Sample Messaging: It is our sincere hope that you and your family are well, safe, and able to continue as much of your normal routine as possible in this uncertain time.

2) Provide a high-level summary of the organization’s response plan. Focus particularly on the expertise the organization provides and how it is helping its constituents and community in this time of upheaval.

Sample Messaging: As a close friend of our organization, we want to share with you…

  • Consider sharing your organization’s crisis response fund, useful resources, or opportunities to get involved.
  • Do not provide medical advice. Aim to share resources that are nonpartisan in nature.

3) Circle back to the organization’s mission and share current needs.

Sample Messaging: Amidst the uncertainty of this moment, one thing remains clear: the need for our services within the community has never been greater.

4) Close with a sincere thank you.

Sample Messaging: As a supporter of our organization, you empower our ability to respond to this crisis, continue services to our constituents, and advance our mission. Thank you.

5) Additional Engagement Ideas

Given work-from-home and shelter-in-place mandates in some states and an increased need to connect and engage with one another, now is a good time to think about creative ways to communicate with your donors.

  • Create “in-person” online moments. Develop virtual visit structure and speaking notes. Make the visit tangible by presenting the host’s screen to share photos, charts, and digital booklets/case statements to bring the mission to life.
  • Close the social distance. Consider hosting a cultivation “social hour” led by organization leadership, campaign chair, and any subject matter experts (physician, teacher, curator) at the organization.
  • Instill Confidence. Highlight recent examples of generosity. Inspire others with a testimonial from a donor who stepped up in this time of crisis.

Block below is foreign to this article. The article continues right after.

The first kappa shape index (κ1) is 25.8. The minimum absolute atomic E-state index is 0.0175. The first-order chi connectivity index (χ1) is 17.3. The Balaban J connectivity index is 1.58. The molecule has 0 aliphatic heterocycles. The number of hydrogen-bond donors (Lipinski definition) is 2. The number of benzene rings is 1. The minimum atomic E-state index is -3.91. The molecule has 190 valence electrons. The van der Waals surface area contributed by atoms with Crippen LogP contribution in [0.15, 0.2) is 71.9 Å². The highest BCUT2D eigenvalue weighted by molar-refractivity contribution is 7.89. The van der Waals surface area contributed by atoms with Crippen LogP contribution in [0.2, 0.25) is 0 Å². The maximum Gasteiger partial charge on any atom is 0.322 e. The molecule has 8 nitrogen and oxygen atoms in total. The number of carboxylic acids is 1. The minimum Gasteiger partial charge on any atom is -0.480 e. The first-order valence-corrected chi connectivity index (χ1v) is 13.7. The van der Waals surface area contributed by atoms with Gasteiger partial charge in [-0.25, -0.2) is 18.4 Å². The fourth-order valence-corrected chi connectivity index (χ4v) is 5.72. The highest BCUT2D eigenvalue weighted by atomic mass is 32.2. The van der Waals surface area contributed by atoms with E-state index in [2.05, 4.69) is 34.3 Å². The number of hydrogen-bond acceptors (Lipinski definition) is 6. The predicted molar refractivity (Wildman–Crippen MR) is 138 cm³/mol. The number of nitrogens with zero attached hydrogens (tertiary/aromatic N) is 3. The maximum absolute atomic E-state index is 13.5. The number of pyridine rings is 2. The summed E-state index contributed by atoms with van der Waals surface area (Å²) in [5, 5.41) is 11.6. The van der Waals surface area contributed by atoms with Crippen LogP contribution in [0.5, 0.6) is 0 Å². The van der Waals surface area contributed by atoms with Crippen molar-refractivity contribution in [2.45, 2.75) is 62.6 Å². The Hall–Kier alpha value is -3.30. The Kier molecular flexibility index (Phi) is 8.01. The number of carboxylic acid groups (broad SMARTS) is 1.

Conclusion

Remember that throughout this crisis, your highest priority should be communicating with your donors. Through past crises, donors continued to give to organizations they felt connected to, so it is imperative that you nurture your relationships. Charitable organizations can persevere through challenging times with flexibility, creativity, and resolve.

During this challenging time, we are continuing to offer our perspectives and lessons learned from over seven decades of nonprofit advisory leadership. Click here to access our Strategies During COVID-19 page. Here you will find resources that provide best practices and optimal strategies to help your organization build a path through this crisis and beyond.

CCS Fundraising is a strategic fundraising consulting firm that partners with nonprofits for transformational change. Members of the CCS team are highly experienced and knowledgeable across sectors, disciplines, and regions. With offices throughout the United States and the world, our unique, customized approach provides each client with an embedded team member for the duration of the engagement. To access our full suite of perspectives, publications, and reports, visit our insights page. To learn more about CCS Fundraising’s suite of services, click here.

About the Authors

Eleanor Cook is an Executive Director with CCS Fundraising whose experience includes clients in the environmental, higher education, and arts & culture sectors and who brings expertise in major gifts strategy, donor communication, and stewardship to every engagement.

Elizabeth Hormann, Senior Director, has over ten years’ experience in the arts and culture, education and health sectors, specializing in strategic planning, principal and major gift strategies, prospect management and building program capacity.

Rebecca Kiely is a Senior Director with CCS Fundraising with experience in healthcare, higher education, and secondary education and with expertise in major gifts strategy, campaign management, donor communication, and interim management.

Courtney Labetti, Associate Director at CCS Fundraising, brings a breadth of experience in higher education and nonprofit fundraising, specializing in major gift strategy development, comprehensive donor relations programs, corporate and foundation engagement, strategic marketing, and capital campaigns.